Microbiota-host interactions in the intestine
Friday 29 January 2016
The intestinal microbiota plays a key role in in the development of several diseases including inflammatory bowel disease, colorectal cancer, diabetes and metabolic syndrome. While the microbiota consists of >100 different bacterial species that vary immensely between individuals, it is believed that the majority of these diseases are driven by just a limited number of ‘pathogenic’ commensals, often living within the intestinal mucus layer in close proximity or attached to intestinal epithelial cells. The interactions of this pathogenic subset of the microbiota with the host epithelium and immune system are still mostly unclear but believed to dramatically impact on disease. The focus of our research is therefore to reveal and characterize the pathogenic subset of the microbiota, to understand the molecular mechanisms behind pathological host-microbiota interactions, and to develop and test putative therapeutic approaches.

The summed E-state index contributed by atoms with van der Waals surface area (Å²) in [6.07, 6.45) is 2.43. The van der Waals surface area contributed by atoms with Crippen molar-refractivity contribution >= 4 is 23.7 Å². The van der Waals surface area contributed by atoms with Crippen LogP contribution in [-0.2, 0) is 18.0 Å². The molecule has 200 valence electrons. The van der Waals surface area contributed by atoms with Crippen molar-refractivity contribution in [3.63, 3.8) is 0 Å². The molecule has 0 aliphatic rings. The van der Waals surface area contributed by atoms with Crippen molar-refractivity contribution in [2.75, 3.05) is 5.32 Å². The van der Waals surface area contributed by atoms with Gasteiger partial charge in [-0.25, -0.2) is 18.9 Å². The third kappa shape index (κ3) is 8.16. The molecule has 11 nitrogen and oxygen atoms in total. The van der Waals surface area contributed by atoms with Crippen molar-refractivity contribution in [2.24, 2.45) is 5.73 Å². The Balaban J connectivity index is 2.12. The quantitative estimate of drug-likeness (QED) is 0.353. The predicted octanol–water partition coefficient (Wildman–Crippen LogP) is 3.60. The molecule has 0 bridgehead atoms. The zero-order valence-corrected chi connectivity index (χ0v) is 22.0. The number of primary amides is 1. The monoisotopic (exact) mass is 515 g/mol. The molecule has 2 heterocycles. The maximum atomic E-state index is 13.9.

Genetic engineering of commensal bacteria and eukaryotic cells by mutagenesis, transfection/transduction and CRISPR/Cas9;
Multiple molecular biology techniques including immunofluorescence microscopy, live cell imaging, cloning, RT-PCR, Western blot, protein purification, ELISA and FACS;
Next-generation sequencing techniques like 16S rDNA sequencing, bacterial whole genome sequencing, IgA-SEQ and RNA-SEQ;
Anaerobic bacteria/microbiota culturing;
In vivo infection experiments with wild type and mutated bacteria.
9 months (6 months)
Dr. Marcel de Zoete, Tel: (030) 253 4755, firstname.lastname@example.org